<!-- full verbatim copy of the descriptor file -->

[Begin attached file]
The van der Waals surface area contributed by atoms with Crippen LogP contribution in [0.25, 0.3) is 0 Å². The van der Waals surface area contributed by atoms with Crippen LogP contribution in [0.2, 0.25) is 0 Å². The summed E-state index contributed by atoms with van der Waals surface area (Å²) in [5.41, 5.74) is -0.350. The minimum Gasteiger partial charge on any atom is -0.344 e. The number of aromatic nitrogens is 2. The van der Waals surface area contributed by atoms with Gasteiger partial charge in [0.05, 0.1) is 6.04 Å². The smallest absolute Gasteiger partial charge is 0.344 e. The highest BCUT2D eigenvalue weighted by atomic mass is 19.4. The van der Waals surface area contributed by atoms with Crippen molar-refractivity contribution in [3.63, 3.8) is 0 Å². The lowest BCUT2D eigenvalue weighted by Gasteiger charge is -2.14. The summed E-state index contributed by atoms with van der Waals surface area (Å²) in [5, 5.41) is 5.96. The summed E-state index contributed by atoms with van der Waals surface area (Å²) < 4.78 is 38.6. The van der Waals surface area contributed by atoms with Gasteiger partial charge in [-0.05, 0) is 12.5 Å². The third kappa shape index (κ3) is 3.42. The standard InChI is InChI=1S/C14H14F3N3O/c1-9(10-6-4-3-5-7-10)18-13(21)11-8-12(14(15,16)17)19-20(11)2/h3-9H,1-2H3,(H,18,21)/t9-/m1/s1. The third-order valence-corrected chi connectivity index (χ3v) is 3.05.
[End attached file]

The van der Waals surface area contributed by atoms with Crippen LogP contribution in [0.25, 0.3) is 0 Å². The van der Waals surface area contributed by atoms with Crippen LogP contribution in [0.2, 0.25) is 0 Å². The summed E-state index contributed by atoms with van der Waals surface area (Å²) in [5.41, 5.74) is -0.350. The minimum Gasteiger partial charge on any atom is -0.344 e. The number of aromatic nitrogens is 2. The van der Waals surface area contributed by atoms with Gasteiger partial charge in [0.05, 0.1) is 6.04 Å². The smallest absolute Gasteiger partial charge is 0.344 e. The highest BCUT2D eigenvalue weighted by atomic mass is 19.4. The van der Waals surface area contributed by atoms with Crippen molar-refractivity contribution in [3.63, 3.8) is 0 Å². The lowest BCUT2D eigenvalue weighted by Gasteiger charge is -2.14. The summed E-state index contributed by atoms with van der Waals surface area (Å²) in [5, 5.41) is 5.96. The summed E-state index contributed by atoms with van der Waals surface area (Å²) < 4.78 is 38.6. The van der Waals surface area contributed by atoms with Gasteiger partial charge in [-0.05, 0) is 12.5 Å². The third kappa shape index (κ3) is 3.42. The standard InChI is InChI=1S/C14H14F3N3O/c1-9(10-6-4-3-5-7-10)18-13(21)11-8-12(14(15,16)17)19-20(11)2/h3-9H,1-2H3,(H,18,21)/t9-/m1/s1. The third-order valence-corrected chi connectivity index (χ3v) is 3.05.